Green heather from Value Village.

The green heather compared to my mother-in-law’s skein.

I got 15 balls of yarn for $22 and so I’m well pleased with the deal. It’s all about being in the right place at the right time. The green yarn from Condon’s did smell but it’s funny because the black from Condon’s didn’t. I decided to wash all the green skeins in some Unicorn Power Scour and there was a ton of dye washed out so I’m thinking the smell was from processing and not from being in a plastic container all those years. The yarn washed up beautifully and is gorgeous. The only thing left to do is to try and decide what I’m going to knit out of it. The idea is either a yoked sweater or maybe a hap shawl I’m not certain which to go with. I have an upcoming KAL in January in one of my Ravelry groups so I think I’ll wait until then to decide what to do. There is plenty of Christmas stuff happening at the moment to keep me busy.




Making Rolags from a wool batt.

This is a picture of some Ile de France fleece that I spun into a 3-ply yarn. I was trying to get a bulky fluffy woolen yarn but ended up with a semi-smooth worsted weight yarn.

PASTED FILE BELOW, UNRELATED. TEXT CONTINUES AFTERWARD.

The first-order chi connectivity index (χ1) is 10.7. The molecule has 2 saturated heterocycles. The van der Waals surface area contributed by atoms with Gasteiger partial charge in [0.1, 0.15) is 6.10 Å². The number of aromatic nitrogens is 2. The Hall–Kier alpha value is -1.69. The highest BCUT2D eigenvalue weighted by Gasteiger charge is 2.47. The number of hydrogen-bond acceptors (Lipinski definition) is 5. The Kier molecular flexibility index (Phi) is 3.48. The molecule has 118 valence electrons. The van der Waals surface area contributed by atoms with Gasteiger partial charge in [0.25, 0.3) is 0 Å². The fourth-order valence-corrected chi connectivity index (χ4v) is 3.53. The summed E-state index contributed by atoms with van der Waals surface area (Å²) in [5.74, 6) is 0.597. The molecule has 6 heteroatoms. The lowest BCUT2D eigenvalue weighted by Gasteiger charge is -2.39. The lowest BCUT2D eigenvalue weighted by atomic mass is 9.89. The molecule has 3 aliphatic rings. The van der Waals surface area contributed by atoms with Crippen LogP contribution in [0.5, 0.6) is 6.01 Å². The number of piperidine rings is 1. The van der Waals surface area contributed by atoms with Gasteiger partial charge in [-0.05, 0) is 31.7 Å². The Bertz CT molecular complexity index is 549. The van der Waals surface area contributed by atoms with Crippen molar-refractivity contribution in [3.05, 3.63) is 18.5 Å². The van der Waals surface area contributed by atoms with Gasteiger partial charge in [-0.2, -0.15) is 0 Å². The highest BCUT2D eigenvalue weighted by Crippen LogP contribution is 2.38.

3-ply Ile de France.

Trying to think of how I could spin a more fluffy woolen yarn I realized that my fibre prep was wrong. I had used hand combed sliver, which is normally used to make a worsted yarn. So I thought I should try spinning from some rolags. This made me think of two batts I had sitting in the closet for some months so I decided I’d try and make them into rolags using my blending board and this is what I came up with.

Rolags made from drum-carded batts.

Single ply on bobbin.

Single plied with gold thread.

Yarn on niddy noddy.

Skeined yarn.

The batts had bits of stuff like mohair and sari silk added to them so instead of coming out smooth they came out lumpy and I realized I could make thick and thin yarn out of them so that’s what I did. I spun a single with texture and then plied it with a gold thread and made art yarn.